American failure
Monday, April 23, 2012
Daron Acemoglu and James Robinson

There is much talk of failure of the US economy and institutions — much of it with good reason. But tangible signs of that failure are few. Some would point out to the increase in inequality as clear evidence. But there is debate as to whether this increase has been caused by non-political factors such as skill-biased technological change and globalization, or political factors; we have argued in a previous blog post that the non-political factors are unlikely to account for the behavior of the share of the top 1% in national income, but this is not convincing to those who come with different priors.

Here are some less controversial signs of American failure.

The next figure shows high school graduation rates of males and females and for both genders combined by birth cohort (year of birth). For males, high school graduation rates were highest for the cohorts born in the early 1950s; they have peaked in the late 1960s at less than 85%, and have slightly declined since then. For women, they have increased slightly. Well into the 21st century, almost 15% of the US population is not graduating from high school, even though the economic consequences of this are dire. (Moreover, this is despite the fact that recent numbers include those obtaining Graduate Equivalency Degrees, GEDs, the “second chance” high school degree for those who drop out, and the economic returns from a GED are far less clear than a regular high school degree; see, e.g., this paper).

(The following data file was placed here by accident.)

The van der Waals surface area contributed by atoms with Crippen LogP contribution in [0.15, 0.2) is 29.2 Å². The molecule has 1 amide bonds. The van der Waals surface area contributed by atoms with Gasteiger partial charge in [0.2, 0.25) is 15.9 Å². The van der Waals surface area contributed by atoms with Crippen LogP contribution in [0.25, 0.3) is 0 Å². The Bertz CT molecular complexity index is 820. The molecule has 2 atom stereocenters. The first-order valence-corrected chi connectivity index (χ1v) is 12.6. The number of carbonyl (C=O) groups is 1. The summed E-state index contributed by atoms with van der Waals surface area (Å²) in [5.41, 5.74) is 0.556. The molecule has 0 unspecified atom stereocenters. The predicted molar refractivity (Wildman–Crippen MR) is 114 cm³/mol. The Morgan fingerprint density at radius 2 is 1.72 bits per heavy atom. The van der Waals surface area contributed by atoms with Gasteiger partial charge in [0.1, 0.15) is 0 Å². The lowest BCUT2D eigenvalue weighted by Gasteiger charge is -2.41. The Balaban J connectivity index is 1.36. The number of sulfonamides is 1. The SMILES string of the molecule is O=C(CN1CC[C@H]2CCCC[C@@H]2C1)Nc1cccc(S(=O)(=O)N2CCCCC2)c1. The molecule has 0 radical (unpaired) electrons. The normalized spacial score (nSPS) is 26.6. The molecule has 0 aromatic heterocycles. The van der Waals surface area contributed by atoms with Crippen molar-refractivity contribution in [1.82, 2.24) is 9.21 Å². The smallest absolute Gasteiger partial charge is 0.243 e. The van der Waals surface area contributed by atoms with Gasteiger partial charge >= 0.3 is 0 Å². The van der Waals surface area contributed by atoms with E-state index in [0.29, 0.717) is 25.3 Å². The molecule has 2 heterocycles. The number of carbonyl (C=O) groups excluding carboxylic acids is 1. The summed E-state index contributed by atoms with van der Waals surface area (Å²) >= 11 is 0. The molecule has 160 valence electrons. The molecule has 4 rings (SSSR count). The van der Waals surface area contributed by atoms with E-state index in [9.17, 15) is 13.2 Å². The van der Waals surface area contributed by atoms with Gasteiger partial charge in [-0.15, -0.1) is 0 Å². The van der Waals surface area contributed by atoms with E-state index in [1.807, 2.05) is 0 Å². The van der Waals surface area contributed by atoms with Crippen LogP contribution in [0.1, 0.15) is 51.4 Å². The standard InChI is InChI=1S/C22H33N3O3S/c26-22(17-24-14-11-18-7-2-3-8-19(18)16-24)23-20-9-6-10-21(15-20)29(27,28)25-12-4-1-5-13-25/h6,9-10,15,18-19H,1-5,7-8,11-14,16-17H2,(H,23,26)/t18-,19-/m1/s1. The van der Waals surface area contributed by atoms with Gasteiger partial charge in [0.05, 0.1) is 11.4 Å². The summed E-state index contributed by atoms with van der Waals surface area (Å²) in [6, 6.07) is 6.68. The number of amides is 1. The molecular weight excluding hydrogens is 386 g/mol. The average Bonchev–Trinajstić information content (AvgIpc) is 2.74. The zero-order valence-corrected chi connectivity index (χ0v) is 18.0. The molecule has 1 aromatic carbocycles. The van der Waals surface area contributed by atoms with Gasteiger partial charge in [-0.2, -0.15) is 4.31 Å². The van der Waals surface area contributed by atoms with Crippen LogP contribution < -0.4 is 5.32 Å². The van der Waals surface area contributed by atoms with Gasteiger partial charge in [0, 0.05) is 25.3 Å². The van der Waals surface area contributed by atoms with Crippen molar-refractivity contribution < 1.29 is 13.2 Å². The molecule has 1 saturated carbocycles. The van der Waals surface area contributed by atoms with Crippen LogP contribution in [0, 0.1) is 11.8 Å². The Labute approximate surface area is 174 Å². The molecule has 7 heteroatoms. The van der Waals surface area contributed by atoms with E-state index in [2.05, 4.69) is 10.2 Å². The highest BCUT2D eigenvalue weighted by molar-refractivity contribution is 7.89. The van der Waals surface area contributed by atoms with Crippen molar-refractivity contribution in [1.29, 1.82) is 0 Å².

The next figure shows that the pattern is very similar for college graduation rates. The peak for males is again in the late 1960s (for cohorts born at the end of the 1940s). Then it’s downhill, only recovering in the late 1980s and very partially — the overall college graduation rate recovers and increases thanks to the higher rate for women. (See Claudia Goldin and Lawrence Katz’s excellent book, The Race between Education and Technology and its discussion by Daron Acemoglu and David Autor here for more details on these patterns).

The next figure shows the evolution of the incarceration rates of African-American, Hispanic and white males. The US is currently locking up almost 5 out of every 100 African-American men, and most of it for non-violence crimes. Few should be able to argue that this is not a uniquely American failure.


Article originally appeared on Why Nations Fail by Daron Acemoglu and James Robinson (
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